I have happy memories of my four years there, in particular when I was selected to be an angel in the Christmas play. I was placed on top of a high metal grey filing cabinet and had feathered wings that reached up to the skies. I still maintain that I have never felt quite so ethereal and that this was the closest I have ever been or am likely to be, to heaven.
Another invaluable fact I learned there was that if I ever lost anything I could appeal to St Anthony to help me find it. He was infallible and still is, despite Charles’s efforts to persuade me to put my faith in Rabbi Hananiya who, he said, provides a similar service. Some months ago I lost my hearing aids for six days and was on the point of getting new ones. As a last resort I tried the rabbi, but he didn’t respond, perhaps he wasn’t wearing his hearing aids, but whatever, I returned to my old faithful, St Anthony, and miraculously in five minutes I found them. Stick to what you know works, is my motto.
When I was 6 yrs old the convent advised that on reaching 8yrs I would have to leave the school as they would begin intensive religious training. This coincided with our move to Prestwich, North Manchester, where there was a growing Jewish community but I continued at the convent for a further year.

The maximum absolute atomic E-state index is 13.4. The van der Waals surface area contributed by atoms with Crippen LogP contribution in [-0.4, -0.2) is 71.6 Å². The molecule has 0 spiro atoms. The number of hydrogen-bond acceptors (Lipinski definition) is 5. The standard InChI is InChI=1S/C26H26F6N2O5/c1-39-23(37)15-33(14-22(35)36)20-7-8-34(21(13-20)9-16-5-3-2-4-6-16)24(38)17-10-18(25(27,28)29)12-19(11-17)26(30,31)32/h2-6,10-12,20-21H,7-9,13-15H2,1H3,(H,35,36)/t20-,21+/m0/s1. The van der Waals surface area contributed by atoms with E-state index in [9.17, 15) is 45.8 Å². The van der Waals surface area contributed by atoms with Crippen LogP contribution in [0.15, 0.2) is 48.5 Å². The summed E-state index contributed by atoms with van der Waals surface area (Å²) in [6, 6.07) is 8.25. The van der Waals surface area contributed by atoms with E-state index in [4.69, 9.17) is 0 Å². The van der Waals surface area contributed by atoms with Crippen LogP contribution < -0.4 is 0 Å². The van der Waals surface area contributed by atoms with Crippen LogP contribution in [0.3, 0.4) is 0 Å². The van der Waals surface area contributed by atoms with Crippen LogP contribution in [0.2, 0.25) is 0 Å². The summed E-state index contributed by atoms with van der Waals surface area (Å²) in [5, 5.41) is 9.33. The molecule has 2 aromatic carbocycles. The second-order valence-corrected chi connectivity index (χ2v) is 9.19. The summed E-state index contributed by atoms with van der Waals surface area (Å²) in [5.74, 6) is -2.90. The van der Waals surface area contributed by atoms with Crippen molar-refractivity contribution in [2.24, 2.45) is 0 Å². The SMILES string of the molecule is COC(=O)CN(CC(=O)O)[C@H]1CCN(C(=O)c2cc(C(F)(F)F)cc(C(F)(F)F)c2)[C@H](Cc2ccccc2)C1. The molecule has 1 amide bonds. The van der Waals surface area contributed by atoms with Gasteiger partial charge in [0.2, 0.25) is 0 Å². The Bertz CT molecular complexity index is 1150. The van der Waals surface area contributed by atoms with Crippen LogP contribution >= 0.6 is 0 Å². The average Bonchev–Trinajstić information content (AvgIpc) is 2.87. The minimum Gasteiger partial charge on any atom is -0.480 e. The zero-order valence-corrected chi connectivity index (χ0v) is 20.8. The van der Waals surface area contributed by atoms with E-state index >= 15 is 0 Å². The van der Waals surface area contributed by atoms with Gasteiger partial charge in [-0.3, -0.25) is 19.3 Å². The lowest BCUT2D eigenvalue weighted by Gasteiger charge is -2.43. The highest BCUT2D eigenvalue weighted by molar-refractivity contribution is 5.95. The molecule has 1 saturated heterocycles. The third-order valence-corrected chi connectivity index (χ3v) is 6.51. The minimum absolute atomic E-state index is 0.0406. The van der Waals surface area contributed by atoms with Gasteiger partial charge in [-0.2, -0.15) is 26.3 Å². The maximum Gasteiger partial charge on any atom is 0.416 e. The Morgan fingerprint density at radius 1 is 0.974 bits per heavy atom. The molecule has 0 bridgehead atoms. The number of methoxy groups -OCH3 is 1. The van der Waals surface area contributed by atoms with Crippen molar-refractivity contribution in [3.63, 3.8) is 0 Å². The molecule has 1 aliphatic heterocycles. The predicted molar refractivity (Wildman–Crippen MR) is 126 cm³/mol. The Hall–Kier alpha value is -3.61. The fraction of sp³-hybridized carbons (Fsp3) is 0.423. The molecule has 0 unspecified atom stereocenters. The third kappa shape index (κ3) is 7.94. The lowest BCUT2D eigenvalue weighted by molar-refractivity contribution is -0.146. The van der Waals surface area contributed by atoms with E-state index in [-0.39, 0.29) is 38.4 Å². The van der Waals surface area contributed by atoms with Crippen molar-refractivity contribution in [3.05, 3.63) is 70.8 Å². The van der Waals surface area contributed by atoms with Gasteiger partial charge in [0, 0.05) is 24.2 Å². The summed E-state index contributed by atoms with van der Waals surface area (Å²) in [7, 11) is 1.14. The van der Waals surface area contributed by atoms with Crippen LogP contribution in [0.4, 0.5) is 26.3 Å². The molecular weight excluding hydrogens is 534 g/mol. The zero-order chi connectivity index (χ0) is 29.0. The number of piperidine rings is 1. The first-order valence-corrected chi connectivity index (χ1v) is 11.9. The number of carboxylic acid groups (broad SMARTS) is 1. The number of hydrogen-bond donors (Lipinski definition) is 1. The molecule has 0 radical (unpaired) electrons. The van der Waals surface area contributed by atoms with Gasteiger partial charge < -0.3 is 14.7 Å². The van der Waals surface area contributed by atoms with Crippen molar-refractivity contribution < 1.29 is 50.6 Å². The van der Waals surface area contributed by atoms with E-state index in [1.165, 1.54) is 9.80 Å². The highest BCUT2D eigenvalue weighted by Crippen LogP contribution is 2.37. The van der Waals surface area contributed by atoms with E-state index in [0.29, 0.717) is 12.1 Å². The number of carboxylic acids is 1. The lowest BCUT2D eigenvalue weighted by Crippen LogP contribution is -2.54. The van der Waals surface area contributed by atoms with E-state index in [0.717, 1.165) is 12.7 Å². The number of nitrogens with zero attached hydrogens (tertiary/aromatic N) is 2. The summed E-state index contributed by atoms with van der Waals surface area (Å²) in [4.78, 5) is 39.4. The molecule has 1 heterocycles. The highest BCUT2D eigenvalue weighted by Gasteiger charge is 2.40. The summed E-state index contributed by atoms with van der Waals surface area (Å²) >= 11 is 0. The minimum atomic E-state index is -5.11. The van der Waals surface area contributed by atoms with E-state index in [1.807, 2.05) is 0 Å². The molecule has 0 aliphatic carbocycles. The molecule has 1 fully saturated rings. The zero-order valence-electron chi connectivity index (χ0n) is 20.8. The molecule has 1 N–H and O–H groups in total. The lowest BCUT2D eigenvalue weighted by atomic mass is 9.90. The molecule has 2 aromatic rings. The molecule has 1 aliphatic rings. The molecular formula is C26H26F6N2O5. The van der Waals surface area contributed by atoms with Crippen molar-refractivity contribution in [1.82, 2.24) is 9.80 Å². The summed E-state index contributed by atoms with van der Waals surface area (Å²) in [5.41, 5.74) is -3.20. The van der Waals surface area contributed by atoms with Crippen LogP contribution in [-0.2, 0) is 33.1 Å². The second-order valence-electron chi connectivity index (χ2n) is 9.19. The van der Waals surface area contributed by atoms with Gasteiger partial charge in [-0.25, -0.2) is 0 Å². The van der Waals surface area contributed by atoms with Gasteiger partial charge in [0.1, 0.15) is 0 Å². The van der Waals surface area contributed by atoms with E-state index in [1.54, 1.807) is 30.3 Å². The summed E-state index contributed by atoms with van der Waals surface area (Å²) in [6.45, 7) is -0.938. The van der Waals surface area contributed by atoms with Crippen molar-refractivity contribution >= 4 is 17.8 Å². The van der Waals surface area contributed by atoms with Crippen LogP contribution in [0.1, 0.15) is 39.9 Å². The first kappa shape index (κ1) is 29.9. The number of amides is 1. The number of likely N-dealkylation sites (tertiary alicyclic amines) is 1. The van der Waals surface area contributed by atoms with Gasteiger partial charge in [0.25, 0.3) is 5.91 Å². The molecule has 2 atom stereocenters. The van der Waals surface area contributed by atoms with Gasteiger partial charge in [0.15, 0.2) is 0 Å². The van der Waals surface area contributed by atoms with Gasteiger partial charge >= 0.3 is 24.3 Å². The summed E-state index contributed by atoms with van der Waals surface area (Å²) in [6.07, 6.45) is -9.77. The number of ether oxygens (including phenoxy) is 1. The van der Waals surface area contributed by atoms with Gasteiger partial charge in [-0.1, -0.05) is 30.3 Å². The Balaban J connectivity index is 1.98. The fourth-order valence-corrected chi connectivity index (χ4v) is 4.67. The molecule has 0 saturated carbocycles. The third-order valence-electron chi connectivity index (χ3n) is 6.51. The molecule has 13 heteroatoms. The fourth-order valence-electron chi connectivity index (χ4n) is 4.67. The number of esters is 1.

To reach there from Prestwich I walked 20 minutes to catch a bus at Heaton Park, travelled half an hour to Cheetham Hill and then walked a further ten minutes to the convent. I was always unaccompanied.
It is interesting to reflect that in those days, rather than today when parents take their children absolutely everywhere in cars, no-one was concerned about letting young children go out alone. I am sure this contributed to making us very independent.
Perhaps we were naive about the world. I recall my mother saying that she never knew anything about homosexuality until she met my father. This could be construed the wrong way. What she meant was that it was he who first told her about it. Not so surprising as it was 1937 when they married. It took 30 more years, to 1967, for homosexuality it to be legalised in Britain and until the 1980’s in Scotland and Ireland. Another memory is when my father received the gift of a gold tiepin with his initials V.D. ( for Vic Daniels) decorating it. I never understood why he immediately changed it to D.V.